A second feature of practical ethics we have emphasized is its institutional context. Most people live most of their lives under the influence of institutions - schools, corporations, hospitals, media organizations - working for them or coping with them in one way or another. Yet ethics, both as an academic discipline and as concrete practice, has tended to focus either on relations among individuals, or on the structures of society as a whole. It has neglected that middle range of intermediate associations, of which institutions are the most durable and influential. Institutions are the site of many of our most difficult moral problems, as well as the source for many of our most promising solutions. We need to pay attention, for example, not just to the ethics of doctor-patient relations, or to the justice of health care policy, but also to what might be called hospital ethics. On what basis should hospitals allocate scarce beds in the intensive care unit? What rights should professionals and other employees have to dissent from a hospital's policy on, for example, AIDS precautions or physician-assisted suicide? To address such questions adequately, practical ethics must go beyond the moral principles of individual ethics, yet pay attention to the moral life that dwells among the structures of society.
Through the years, we have also recognized that many of the issues that professionals face go well beyond the practice of their profession. That is one reason we have devoted at least as much attention to more general ethical issues, such as the questions of war and peace, global justice, environmental responsibility, the problem of immigration, standards for political campaigns, and the role of religion in public life.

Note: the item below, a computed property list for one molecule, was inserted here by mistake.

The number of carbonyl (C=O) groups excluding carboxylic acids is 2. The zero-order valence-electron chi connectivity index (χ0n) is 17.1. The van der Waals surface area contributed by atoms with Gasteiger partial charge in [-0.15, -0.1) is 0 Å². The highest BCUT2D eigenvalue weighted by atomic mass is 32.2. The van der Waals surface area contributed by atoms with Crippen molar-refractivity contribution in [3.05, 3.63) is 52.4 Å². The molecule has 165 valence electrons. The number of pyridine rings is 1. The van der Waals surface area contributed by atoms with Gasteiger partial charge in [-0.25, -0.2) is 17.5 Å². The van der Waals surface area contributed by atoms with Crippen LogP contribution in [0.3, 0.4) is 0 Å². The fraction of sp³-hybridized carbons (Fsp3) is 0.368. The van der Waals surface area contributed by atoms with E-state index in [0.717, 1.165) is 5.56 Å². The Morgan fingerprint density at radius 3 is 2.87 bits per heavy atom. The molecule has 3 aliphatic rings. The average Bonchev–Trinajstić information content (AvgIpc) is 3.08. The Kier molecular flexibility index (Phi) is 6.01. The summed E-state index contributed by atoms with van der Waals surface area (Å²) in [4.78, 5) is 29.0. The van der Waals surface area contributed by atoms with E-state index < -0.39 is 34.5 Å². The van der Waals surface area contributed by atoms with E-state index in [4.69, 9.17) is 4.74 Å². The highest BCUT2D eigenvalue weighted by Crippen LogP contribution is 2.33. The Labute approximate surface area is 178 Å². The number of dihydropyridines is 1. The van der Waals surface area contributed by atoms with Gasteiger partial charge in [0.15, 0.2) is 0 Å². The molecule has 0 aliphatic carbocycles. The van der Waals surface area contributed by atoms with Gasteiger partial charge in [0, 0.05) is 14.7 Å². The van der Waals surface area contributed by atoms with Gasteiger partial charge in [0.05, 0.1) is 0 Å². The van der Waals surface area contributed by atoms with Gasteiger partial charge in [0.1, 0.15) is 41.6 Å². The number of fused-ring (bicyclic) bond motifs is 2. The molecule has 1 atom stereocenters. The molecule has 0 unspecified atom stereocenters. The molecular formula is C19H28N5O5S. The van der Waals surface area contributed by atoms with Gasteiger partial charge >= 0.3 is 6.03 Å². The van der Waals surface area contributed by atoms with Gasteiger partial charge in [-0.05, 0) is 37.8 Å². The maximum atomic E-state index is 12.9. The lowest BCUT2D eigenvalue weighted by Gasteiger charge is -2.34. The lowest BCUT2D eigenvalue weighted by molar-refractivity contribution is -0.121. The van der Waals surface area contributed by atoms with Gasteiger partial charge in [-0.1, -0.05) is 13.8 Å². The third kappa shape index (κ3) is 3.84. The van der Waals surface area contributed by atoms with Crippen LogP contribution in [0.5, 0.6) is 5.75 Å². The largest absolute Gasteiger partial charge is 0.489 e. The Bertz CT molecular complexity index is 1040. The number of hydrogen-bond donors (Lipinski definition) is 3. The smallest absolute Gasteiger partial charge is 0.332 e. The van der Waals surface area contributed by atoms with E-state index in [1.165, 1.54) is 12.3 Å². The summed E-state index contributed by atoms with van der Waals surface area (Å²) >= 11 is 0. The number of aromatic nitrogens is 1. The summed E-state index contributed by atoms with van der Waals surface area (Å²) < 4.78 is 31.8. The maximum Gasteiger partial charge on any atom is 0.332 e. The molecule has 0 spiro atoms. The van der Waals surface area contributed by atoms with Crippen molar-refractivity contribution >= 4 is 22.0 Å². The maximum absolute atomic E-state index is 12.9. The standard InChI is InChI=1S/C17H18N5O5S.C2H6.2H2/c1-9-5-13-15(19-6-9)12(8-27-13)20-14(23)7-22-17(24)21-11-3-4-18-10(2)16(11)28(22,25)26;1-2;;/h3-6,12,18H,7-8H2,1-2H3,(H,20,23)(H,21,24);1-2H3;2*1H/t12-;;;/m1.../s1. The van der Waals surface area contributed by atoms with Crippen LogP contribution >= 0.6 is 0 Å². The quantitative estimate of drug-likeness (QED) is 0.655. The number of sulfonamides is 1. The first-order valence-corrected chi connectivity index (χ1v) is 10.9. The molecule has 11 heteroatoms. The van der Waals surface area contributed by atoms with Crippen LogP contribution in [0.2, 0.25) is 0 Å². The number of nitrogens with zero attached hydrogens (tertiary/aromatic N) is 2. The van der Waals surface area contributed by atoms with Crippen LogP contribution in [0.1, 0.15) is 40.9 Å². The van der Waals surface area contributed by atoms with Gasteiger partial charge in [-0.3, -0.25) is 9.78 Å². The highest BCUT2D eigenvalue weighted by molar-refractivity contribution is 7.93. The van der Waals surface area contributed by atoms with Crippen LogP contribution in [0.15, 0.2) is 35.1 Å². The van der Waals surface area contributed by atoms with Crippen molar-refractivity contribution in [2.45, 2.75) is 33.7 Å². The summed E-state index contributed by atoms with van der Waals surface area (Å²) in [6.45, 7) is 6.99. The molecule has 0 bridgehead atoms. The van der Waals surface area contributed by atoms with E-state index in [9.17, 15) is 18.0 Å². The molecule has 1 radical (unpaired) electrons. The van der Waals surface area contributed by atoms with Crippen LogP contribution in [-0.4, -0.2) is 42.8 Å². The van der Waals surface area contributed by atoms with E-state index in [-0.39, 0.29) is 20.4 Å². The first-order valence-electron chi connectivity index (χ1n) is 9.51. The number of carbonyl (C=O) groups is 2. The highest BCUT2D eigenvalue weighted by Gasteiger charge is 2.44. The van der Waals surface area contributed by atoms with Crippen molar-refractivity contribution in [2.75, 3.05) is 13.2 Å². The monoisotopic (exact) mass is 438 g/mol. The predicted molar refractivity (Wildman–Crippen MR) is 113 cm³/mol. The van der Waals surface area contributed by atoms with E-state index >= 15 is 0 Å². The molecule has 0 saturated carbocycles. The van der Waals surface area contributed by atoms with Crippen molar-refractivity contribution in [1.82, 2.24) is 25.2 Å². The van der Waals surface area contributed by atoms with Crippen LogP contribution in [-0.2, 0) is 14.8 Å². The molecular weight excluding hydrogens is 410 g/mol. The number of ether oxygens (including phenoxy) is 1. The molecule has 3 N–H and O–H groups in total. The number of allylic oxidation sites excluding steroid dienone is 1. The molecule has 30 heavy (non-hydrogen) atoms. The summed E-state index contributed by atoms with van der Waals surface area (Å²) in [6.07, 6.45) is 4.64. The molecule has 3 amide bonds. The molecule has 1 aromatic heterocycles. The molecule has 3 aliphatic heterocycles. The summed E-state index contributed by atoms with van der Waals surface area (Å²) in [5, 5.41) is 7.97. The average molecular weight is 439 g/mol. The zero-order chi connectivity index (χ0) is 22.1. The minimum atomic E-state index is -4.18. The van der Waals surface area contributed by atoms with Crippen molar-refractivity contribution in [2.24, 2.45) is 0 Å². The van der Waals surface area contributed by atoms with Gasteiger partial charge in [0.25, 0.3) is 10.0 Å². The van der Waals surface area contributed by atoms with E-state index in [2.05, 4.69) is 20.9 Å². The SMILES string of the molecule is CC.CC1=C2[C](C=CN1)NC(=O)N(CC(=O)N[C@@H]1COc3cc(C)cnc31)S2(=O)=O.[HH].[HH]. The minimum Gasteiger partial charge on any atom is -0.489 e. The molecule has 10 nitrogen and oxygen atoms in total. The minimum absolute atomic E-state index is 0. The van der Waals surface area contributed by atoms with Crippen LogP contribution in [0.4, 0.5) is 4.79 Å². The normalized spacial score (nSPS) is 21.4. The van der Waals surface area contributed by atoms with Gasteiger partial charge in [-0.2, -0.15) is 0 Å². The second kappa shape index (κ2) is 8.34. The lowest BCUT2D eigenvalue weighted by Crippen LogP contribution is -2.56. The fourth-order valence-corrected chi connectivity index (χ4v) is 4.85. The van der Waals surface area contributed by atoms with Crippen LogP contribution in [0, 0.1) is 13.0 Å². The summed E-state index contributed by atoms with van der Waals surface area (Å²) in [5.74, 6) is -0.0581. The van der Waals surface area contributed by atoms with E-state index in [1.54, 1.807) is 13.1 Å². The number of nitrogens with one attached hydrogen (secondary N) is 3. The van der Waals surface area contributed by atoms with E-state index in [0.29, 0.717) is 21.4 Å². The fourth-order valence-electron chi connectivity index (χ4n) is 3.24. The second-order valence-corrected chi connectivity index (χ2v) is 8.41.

The third characteristic of practical ethics that has become increasingly important is its political nature. Practical ethics is political because it cannot avoid the question of authority: who should decide? The distinction between the right decision and the right to make the decision is especially significant in practical ethics because people reasonably disagree about many ethical issues - for example, abortion or capital punishment. Practical ethics has to provide principles for resolving, or at least accommodating, such disagreement. It is not simply a matter of choosing a particular procedure (majority rule, informed consent, shareholder proxies, and the like) to settle such disputes fairly but finally. We have found it more illuminating to think of the problem as involving a process of deliberation - continuing interaction in which the way the disputants relate to each other is as important as the question of who has the right to make the decision in the end. Practical ethics in the professions is also political in another, more familiar sense: it addresses the question of who should regulate the ethics of the professions. This question takes on new significance as the tension between the ideal of the self-regulating profession and the reality of market-oriented professionals becomes increasingly salient. We should be reluctant to abandon the ideal since it has traditionally expressed the principle of service to others, which is the ethical essence of a profession. But patients, clients, customers and citizens are legitimately seeking more control over the professions, sometimes through the market, and sometimes through politics and the law. Professional ethics, as many professionals themselves insist, is too important to all of us to be left only to professionals. The pressing challenge for the future is to forge, in principle and in practice, a union of the traditional idea of the autonomous profession (preserving its ethics of service) and the modern demand for accountability (acknowledging an ethics of responsibility). Beyond the professions, the challenge is to find the principles and practices that will enable all of us to acknowledge what we owe to one another in the public life that we inevitably share. The ethics of public life is too important to be left only to ethicists.